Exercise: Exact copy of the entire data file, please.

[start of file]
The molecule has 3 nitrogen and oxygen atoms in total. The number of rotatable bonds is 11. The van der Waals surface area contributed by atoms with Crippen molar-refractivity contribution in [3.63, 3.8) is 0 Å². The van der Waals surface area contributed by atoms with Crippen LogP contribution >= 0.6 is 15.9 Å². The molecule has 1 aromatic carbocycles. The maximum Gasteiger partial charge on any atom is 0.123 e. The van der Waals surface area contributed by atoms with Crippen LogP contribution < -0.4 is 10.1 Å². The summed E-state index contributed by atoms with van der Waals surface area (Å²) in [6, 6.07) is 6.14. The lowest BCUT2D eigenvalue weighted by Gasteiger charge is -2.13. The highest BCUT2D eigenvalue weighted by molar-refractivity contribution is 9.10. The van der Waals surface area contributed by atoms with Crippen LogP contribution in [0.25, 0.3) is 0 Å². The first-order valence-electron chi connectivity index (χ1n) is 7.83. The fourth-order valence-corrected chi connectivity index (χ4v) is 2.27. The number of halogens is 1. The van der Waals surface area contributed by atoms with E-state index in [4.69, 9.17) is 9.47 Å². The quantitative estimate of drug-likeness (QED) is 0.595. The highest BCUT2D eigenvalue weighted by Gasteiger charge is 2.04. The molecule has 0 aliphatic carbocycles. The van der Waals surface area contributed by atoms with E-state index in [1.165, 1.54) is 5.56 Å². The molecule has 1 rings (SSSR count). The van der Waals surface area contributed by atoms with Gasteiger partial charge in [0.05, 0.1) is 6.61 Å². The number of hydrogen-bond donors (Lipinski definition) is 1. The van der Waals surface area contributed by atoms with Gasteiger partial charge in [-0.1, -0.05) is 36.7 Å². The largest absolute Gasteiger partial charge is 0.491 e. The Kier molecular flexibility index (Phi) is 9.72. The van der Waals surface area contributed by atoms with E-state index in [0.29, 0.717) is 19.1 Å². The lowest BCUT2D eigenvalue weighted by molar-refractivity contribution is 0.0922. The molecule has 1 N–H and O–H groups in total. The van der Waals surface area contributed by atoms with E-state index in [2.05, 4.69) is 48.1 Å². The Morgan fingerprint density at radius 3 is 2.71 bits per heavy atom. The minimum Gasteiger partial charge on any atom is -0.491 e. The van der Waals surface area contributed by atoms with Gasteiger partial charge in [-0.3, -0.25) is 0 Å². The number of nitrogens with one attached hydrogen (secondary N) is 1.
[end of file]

The molecule has 3 nitrogen and oxygen atoms in total. The number of rotatable bonds is 11. The van der Waals surface area contributed by atoms with Crippen molar-refractivity contribution in [3.63, 3.8) is 0 Å². The van der Waals surface area contributed by atoms with Crippen LogP contribution >= 0.6 is 15.9 Å². The molecule has 1 aromatic carbocycles. The maximum Gasteiger partial charge on any atom is 0.123 e. The van der Waals surface area contributed by atoms with Crippen LogP contribution < -0.4 is 10.1 Å². The summed E-state index contributed by atoms with van der Waals surface area (Å²) in [6, 6.07) is 6.14. The lowest BCUT2D eigenvalue weighted by Gasteiger charge is -2.13. The highest BCUT2D eigenvalue weighted by molar-refractivity contribution is 9.10. The van der Waals surface area contributed by atoms with Crippen LogP contribution in [0.25, 0.3) is 0 Å². The first-order valence-electron chi connectivity index (χ1n) is 7.83. The fourth-order valence-corrected chi connectivity index (χ4v) is 2.27. The number of halogens is 1. The van der Waals surface area contributed by atoms with E-state index in [4.69, 9.17) is 9.47 Å². The quantitative estimate of drug-likeness (QED) is 0.595. The highest BCUT2D eigenvalue weighted by Gasteiger charge is 2.04. The molecule has 0 aliphatic carbocycles. The van der Waals surface area contributed by atoms with E-state index in [1.165, 1.54) is 5.56 Å². The molecule has 1 rings (SSSR count). The van der Waals surface area contributed by atoms with Gasteiger partial charge in [0.05, 0.1) is 6.61 Å². The number of hydrogen-bond donors (Lipinski definition) is 1. The van der Waals surface area contributed by atoms with Gasteiger partial charge in [-0.1, -0.05) is 36.7 Å². The largest absolute Gasteiger partial charge is 0.491 e. The Kier molecular flexibility index (Phi) is 9.72. The van der Waals surface area contributed by atoms with E-state index in [0.29, 0.717) is 19.1 Å². The lowest BCUT2D eigenvalue weighted by molar-refractivity contribution is 0.0922. The molecule has 1 N–H and O–H groups in total. The van der Waals surface area contributed by atoms with E-state index in [2.05, 4.69) is 48.1 Å². The Morgan fingerprint density at radius 3 is 2.71 bits per heavy atom. The minimum Gasteiger partial charge on any atom is -0.491 e. The van der Waals surface area contributed by atoms with Gasteiger partial charge in [-0.3, -0.25) is 0 Å². The number of nitrogens with one attached hydrogen (secondary N) is 1.